Alvin Gill-tapia is continuously in awe of the historic Pueblo and Adobe architecture that makes Santa Fe and the state of New Mexico what it is. The San Ildefonso Pueblo and Ranchos de Taos hold particular meaning for the artist, and he cites the work of American architect John Gaw Meem, known for his influential role in the creation and widespread interest in the Pueblo Revival Style, as one of his greatest inspirations. Gill-tapia says he is captivated by the almost organic feel of Santa
Fe’s architecture, discussing their “soft feel,” without “harsh, straight lines.” “It almost feels like these buildings have come from the earth itself,” says the artist.
Gill-tapia’s acrylic paintings—made with gold, silver or copper leaf—have an elegant simplicity to them, historic structures depicted in blocks of contrasting colors, and rather than being weighed down by intense detail, they seem to be liberated from it. However, the leaf he uses in his work creates an awe-inspiring vibrancy to these simple color blocks. When the light shines on the iridescent powder, it creates a marvelous shimmer, and each painting looks slightly different depending on the time of day and how the sun interacts with the piece. They truly are works of art that must be viewed in person to experience the full effect. He says that he loves studying the interplay between light and shadow, explaining both the subtle and dramatic differences depending on the time of day. Mornings are cool and soft, but his “true favorite is the late afternoon because of the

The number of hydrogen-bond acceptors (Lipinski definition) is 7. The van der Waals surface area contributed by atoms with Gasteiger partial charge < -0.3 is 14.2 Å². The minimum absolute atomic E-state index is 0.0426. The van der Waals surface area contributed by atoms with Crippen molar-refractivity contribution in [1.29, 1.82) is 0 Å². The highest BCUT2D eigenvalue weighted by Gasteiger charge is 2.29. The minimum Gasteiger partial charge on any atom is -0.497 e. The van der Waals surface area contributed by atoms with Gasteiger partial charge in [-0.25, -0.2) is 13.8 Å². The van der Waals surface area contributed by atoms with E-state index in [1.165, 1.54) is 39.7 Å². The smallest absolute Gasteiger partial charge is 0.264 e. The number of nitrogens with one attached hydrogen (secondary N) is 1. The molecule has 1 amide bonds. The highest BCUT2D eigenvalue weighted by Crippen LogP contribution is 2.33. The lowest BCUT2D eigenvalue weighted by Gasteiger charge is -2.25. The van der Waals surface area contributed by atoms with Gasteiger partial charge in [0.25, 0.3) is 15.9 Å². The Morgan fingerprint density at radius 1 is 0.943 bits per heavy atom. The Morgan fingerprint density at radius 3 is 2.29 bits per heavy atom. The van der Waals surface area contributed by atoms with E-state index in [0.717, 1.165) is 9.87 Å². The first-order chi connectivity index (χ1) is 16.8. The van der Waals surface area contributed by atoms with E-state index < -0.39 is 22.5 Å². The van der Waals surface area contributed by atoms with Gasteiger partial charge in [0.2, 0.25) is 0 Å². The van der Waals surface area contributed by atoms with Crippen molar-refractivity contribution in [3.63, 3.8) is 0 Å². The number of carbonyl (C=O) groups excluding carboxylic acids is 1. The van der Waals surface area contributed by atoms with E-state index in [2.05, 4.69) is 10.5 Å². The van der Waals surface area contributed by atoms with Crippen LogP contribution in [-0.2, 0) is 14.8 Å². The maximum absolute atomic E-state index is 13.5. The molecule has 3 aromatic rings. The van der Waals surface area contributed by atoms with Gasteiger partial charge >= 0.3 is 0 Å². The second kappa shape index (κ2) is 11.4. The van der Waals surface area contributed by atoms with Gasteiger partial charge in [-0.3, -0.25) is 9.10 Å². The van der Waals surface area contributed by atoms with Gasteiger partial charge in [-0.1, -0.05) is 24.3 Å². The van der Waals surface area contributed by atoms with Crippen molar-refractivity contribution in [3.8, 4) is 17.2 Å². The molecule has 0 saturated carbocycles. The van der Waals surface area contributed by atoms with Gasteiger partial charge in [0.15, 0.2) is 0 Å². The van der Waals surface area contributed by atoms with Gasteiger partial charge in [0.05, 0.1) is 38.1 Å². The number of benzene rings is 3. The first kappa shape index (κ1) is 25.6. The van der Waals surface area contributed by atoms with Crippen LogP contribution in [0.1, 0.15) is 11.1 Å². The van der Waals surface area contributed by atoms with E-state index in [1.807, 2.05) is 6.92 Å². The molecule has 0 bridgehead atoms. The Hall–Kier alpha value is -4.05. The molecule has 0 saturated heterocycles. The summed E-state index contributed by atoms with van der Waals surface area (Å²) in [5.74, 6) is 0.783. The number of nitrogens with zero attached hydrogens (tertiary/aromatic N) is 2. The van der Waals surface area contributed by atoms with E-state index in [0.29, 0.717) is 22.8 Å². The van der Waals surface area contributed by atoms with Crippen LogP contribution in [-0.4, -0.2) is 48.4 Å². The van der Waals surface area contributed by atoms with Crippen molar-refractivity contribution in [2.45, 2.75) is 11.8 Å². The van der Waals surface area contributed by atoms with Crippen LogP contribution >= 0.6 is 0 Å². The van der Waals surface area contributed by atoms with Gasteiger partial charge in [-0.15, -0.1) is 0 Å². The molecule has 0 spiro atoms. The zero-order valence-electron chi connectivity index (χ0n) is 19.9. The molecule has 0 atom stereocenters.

super warm, bright light...the high contrast of the brights and the darks,” he says. This is evident in works like Santa Fe Skies, copper leaf and acrylic on panel. “I chose to use copper because I feel like it really emulates the feeling of light,” he says.
While Gill-tapia typically works in a square format, since last year he has begun producing more rectangular works. For his upcoming show at Manitou Galleries’ Palace Avenue location, he will be exhibiting 10 to 12 new works in both square and rectangular formats. A centerpiece of the show is a painting of the Taos Pueblo, which the artist says he’s been asked to create for quite a while. “It’s been drawn out for a long time and I’m really excited about it,” he says.
Gill-tapia’s works will headline Manitou Galleries’ exhibition for the Spanish Colonial Arts Society’s 68th Annual Traditional Spanish Market. The show begins with an opening reception on July 26 from 5 to 7:30 p.m. and runs through July 28.